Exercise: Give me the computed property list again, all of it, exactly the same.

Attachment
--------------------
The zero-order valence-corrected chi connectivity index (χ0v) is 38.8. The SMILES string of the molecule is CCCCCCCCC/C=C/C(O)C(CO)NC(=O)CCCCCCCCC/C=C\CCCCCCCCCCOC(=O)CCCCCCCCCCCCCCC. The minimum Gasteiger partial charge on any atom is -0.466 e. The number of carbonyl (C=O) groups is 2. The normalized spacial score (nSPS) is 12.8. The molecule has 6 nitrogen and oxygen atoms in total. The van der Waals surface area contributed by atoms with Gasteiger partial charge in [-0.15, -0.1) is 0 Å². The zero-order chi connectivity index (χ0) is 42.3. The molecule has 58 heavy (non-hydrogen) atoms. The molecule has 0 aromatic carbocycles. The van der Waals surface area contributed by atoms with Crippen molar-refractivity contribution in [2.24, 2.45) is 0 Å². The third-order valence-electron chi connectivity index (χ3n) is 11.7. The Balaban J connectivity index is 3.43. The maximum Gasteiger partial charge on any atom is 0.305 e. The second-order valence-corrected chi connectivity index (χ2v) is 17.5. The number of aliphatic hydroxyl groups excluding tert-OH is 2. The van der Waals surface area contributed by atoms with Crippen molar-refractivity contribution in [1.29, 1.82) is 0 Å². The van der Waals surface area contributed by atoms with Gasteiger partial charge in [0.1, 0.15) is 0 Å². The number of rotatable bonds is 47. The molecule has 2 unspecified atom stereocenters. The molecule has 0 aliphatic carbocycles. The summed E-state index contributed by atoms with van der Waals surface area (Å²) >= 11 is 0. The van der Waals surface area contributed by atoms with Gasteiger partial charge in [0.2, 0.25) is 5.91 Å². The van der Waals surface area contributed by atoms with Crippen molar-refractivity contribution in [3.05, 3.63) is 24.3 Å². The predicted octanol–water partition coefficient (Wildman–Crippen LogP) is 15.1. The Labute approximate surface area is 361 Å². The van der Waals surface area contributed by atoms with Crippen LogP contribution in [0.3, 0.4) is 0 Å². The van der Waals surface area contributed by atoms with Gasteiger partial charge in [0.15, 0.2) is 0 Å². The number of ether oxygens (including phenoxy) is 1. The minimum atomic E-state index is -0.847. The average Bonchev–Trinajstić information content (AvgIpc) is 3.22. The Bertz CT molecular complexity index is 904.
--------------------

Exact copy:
The zero-order valence-corrected chi connectivity index (χ0v) is 38.8. The SMILES string of the molecule is CCCCCCCCC/C=C/C(O)C(CO)NC(=O)CCCCCCCCC/C=C\CCCCCCCCCCOC(=O)CCCCCCCCCCCCCCC. The minimum Gasteiger partial charge on any atom is -0.466 e. The number of carbonyl (C=O) groups is 2. The normalized spacial score (nSPS) is 12.8. The molecule has 6 nitrogen and oxygen atoms in total. The van der Waals surface area contributed by atoms with Gasteiger partial charge in [-0.15, -0.1) is 0 Å². The zero-order chi connectivity index (χ0) is 42.3. The molecule has 58 heavy (non-hydrogen) atoms. The molecule has 0 aromatic carbocycles. The van der Waals surface area contributed by atoms with Crippen molar-refractivity contribution in [2.24, 2.45) is 0 Å². The third-order valence-electron chi connectivity index (χ3n) is 11.7. The Balaban J connectivity index is 3.43. The maximum Gasteiger partial charge on any atom is 0.305 e. The second-order valence-corrected chi connectivity index (χ2v) is 17.5. The number of aliphatic hydroxyl groups excluding tert-OH is 2. The van der Waals surface area contributed by atoms with Crippen molar-refractivity contribution in [1.29, 1.82) is 0 Å². The van der Waals surface area contributed by atoms with Gasteiger partial charge in [0.1, 0.15) is 0 Å². The number of rotatable bonds is 47. The molecule has 2 unspecified atom stereocenters. The molecule has 0 aliphatic carbocycles. The summed E-state index contributed by atoms with van der Waals surface area (Å²) >= 11 is 0. The van der Waals surface area contributed by atoms with Gasteiger partial charge in [0.2, 0.25) is 5.91 Å². The van der Waals surface area contributed by atoms with Crippen molar-refractivity contribution in [3.05, 3.63) is 24.3 Å². The predicted octanol–water partition coefficient (Wildman–Crippen LogP) is 15.1. The Labute approximate surface area is 361 Å². The van der Waals surface area contributed by atoms with Crippen LogP contribution in [0.3, 0.4) is 0 Å². The van der Waals surface area contributed by atoms with Gasteiger partial charge in [0.15, 0.2) is 0 Å². The number of ether oxygens (including phenoxy) is 1. The minimum atomic E-state index is -0.847. The average Bonchev–Trinajstić information content (AvgIpc) is 3.22. The Bertz CT molecular complexity index is 904.